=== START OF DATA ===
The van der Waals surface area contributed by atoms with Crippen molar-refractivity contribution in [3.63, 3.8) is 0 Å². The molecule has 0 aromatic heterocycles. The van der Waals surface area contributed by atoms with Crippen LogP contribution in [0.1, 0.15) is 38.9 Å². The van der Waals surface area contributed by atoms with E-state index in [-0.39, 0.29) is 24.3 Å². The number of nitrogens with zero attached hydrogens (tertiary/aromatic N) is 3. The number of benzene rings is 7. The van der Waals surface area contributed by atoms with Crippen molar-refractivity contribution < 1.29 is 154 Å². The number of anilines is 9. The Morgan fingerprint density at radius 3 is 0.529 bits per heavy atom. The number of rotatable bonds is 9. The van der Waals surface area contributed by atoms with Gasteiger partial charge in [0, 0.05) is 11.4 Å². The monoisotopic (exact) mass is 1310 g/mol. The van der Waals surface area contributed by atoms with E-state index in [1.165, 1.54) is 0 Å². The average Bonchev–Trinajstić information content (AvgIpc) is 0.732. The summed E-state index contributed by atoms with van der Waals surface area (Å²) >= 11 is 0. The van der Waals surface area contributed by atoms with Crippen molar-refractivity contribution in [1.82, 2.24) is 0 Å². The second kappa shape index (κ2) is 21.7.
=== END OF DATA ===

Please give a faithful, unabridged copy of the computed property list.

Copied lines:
The van der Waals surface area contributed by atoms with Crippen molar-refractivity contribution in [3.63, 3.8) is 0 Å². The molecule has 0 aromatic heterocycles. The van der Waals surface area contributed by atoms with Crippen LogP contribution in [0.1, 0.15) is 38.9 Å². The van der Waals surface area contributed by atoms with E-state index in [-0.39, 0.29) is 24.3 Å². The number of nitrogens with zero attached hydrogens (tertiary/aromatic N) is 3. The number of benzene rings is 7. The van der Waals surface area contributed by atoms with Crippen molar-refractivity contribution < 1.29 is 154 Å². The number of anilines is 9. The Morgan fingerprint density at radius 3 is 0.529 bits per heavy atom. The number of rotatable bonds is 9. The van der Waals surface area contributed by atoms with Gasteiger partial charge in [0, 0.05) is 11.4 Å². The monoisotopic (exact) mass is 1310 g/mol. The van der Waals surface area contributed by atoms with E-state index in [1.165, 1.54) is 0 Å². The average Bonchev–Trinajstić information content (AvgIpc) is 0.732. The summed E-state index contributed by atoms with van der Waals surface area (Å²) >= 11 is 0. The van der Waals surface area contributed by atoms with Crippen molar-refractivity contribution in [1.82, 2.24) is 0 Å². The second kappa shape index (κ2) is 21.7.